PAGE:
Why do chilies burn? It doesn’t matter whether you love hot sauce or not, chilies burn; some people just have a higher pain threshold than others. It could be because they’ve developed a love for the world’s hottest sauces and they continue to build their tolerance. Or, it could simply be because they are birds. No, truly, birds are immune to the effects of capsaicin – the compound that gives chilies their fiery flavor.
Getting to Know Capsaicinoids
Chilies burn because of the capsaicinoid compounds they contain. The best-known compound – and the one commonly associated with chili burn is capsaicin. However, this is not the only heat-producing element found in chilies. They also contain dihydrocapsaicin. Both of these are capsaicinoid compounds, and together these are about twice as strong as the minor capsaicinoids found in chili peppers. Fortunately for hot sauce lovers, the hottest chilies contain both.
Contrary to popular belief the seeds of chili don’t naturally contain capsaicin (or other capsaicinoids). These compounds are mainly located in the white membranes inside the pepper. A little does run through the flesh of the pepper, though not nearly as much.
One of the main reasons that you’re told to remove the seeds of chili before cooking (if you’re not a fan of the heat) is because they’ve spent plenty of time hanging out next to the fiery white membrane that’s filled with capsaicin. Essentially, they’re coated in capsaicin rich oil; if you were to clean them well – they wouldn’t offer that deliciously hot chili burn. But that does seem like too much work; it’s usually easier just to scrape them out.
Why Do Chilies Burn?
And for that matter, do chilies burn at all? Can they actually singe your tender taste buds? The answer to both is a resounding NO (unless, of course, you’re doing something with these chilies that we don’t want to know about).
Chilies don’t produce any heat on their own; if they did, you couldn’t buy them in the chilled food section of your grocery store. But they do create a burning sensation when the capsaicin comes into contact with your mouth (or eyes, or even skin). But, that’s not the chilies burning – that’s your body’s reaction.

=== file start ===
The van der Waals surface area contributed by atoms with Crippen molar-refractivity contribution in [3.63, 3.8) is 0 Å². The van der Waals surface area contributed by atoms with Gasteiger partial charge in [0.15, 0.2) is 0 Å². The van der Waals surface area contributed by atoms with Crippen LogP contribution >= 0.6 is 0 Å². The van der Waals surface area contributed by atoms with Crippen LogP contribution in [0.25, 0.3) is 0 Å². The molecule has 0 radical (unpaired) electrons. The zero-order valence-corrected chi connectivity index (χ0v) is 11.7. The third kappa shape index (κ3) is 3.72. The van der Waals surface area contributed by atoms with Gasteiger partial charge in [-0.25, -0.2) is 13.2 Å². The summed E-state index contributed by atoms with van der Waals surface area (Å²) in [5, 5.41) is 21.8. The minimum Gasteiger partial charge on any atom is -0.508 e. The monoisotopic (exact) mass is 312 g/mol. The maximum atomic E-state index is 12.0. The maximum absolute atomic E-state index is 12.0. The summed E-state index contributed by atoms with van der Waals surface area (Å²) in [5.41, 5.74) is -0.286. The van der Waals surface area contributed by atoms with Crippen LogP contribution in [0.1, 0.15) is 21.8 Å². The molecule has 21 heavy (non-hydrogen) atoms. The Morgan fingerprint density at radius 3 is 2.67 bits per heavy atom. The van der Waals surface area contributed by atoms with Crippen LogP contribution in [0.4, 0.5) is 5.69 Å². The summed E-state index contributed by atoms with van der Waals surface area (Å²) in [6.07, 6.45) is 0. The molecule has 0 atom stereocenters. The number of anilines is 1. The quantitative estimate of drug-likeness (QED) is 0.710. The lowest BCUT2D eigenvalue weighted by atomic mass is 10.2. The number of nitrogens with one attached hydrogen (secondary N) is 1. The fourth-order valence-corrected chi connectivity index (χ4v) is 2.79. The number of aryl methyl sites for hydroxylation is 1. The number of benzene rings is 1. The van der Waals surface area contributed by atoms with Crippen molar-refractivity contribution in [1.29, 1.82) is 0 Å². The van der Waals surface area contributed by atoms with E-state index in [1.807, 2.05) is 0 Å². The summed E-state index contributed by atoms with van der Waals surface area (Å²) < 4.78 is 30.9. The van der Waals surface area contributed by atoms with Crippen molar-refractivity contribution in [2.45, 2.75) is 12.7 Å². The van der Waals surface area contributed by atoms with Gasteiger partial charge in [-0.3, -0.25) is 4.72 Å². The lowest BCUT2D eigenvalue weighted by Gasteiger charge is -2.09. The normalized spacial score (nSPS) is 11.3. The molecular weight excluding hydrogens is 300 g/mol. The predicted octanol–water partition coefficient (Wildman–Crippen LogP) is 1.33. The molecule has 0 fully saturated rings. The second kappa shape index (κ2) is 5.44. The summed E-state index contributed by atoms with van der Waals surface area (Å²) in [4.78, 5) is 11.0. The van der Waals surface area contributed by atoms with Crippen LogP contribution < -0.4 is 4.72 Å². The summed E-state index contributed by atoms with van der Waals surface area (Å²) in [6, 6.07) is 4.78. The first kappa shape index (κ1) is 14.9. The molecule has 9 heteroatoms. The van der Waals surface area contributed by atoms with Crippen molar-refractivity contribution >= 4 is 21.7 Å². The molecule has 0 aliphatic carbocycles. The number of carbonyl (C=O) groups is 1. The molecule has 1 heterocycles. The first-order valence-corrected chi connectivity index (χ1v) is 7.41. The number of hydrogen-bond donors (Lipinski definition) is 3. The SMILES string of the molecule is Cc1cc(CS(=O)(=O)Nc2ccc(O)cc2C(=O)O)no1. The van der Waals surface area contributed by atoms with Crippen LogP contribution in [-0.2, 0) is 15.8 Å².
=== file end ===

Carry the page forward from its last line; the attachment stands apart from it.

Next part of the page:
Strangely enough, capsaicin doesn’t even affect taste buds at all. It’s odorless and tasteless. Chilies burn when the capsaicin comes into contact with mucous membranes – and your mouth just happens to have a lot of them. But, the burn is the same anywhere else with similar qualities. Capsaicin triggers the pain receptors in your nerves – not your taste buds.
Now, that’s one of the reasons that people love the world’s hottest sauces. Once they’ve built up their pain threshold, they can appreciate the delicious goodness of the sauce, ignoring the burning sensation that some people simply can’t understand.
But, there’s another reason too. As capsaicin disrupts the pain sensors, this triggers the release of endorphins in order to help you cope with chili burn. You can actually achieve a natural high from eating chilies. Of course, capsaicin has also been found to block cancer cells, ward off diabetes, and cure a common cold which renders the world’s hottest sauces even more valuable.
If you’re not a chili head already, why not try to build your tolerance? Whether it’s for your health or the natural high, you’ll soon love it when chilies burn your mouth. There is one tip though, you should always work your way up through the heat – don’t try to jump into a 9 Million Scoville extract. You’re likely to become overwhelmed. Instead, why not try adding a few drops of Mad Dog 357 to your next meal. It could change your life – and it won’t actually burn your tongue.